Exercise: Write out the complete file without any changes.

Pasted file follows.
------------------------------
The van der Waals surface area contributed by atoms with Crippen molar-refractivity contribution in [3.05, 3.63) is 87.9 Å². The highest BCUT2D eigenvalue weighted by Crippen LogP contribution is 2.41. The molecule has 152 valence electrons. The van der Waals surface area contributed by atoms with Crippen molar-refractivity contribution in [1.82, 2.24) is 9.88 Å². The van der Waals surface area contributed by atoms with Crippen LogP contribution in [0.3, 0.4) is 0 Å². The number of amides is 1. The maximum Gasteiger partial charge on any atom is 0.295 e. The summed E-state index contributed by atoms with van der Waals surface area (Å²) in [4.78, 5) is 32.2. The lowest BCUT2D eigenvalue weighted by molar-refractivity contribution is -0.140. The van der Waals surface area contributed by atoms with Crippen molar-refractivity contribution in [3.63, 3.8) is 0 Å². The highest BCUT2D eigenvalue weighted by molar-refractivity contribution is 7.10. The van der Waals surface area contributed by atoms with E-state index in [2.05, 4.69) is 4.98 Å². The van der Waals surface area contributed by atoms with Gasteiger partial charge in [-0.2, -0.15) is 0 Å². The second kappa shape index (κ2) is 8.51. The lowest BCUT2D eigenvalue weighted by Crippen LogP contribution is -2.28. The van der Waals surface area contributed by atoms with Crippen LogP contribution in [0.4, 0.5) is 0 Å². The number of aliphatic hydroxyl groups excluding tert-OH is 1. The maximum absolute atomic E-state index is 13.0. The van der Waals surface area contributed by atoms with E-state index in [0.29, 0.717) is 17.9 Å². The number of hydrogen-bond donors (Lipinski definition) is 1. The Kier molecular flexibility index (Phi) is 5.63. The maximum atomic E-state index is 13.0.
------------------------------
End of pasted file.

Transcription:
The van der Waals surface area contributed by atoms with Crippen molar-refractivity contribution in [3.05, 3.63) is 87.9 Å². The highest BCUT2D eigenvalue weighted by Crippen LogP contribution is 2.41. The molecule has 152 valence electrons. The van der Waals surface area contributed by atoms with Crippen molar-refractivity contribution in [1.82, 2.24) is 9.88 Å². The van der Waals surface area contributed by atoms with Crippen LogP contribution in [0.3, 0.4) is 0 Å². The number of amides is 1. The maximum Gasteiger partial charge on any atom is 0.295 e. The summed E-state index contributed by atoms with van der Waals surface area (Å²) in [4.78, 5) is 32.2. The lowest BCUT2D eigenvalue weighted by molar-refractivity contribution is -0.140. The van der Waals surface area contributed by atoms with Crippen molar-refractivity contribution in [3.63, 3.8) is 0 Å². The highest BCUT2D eigenvalue weighted by molar-refractivity contribution is 7.10. The van der Waals surface area contributed by atoms with E-state index in [2.05, 4.69) is 4.98 Å². The van der Waals surface area contributed by atoms with Gasteiger partial charge in [-0.2, -0.15) is 0 Å². The second kappa shape index (κ2) is 8.51. The lowest BCUT2D eigenvalue weighted by Crippen LogP contribution is -2.28. The van der Waals surface area contributed by atoms with Crippen LogP contribution in [0.4, 0.5) is 0 Å². The number of aliphatic hydroxyl groups excluding tert-OH is 1. The maximum absolute atomic E-state index is 13.0. The van der Waals surface area contributed by atoms with E-state index in [0.29, 0.717) is 17.9 Å². The number of hydrogen-bond donors (Lipinski definition) is 1. The Kier molecular flexibility index (Phi) is 5.63. The maximum atomic E-state index is 13.0.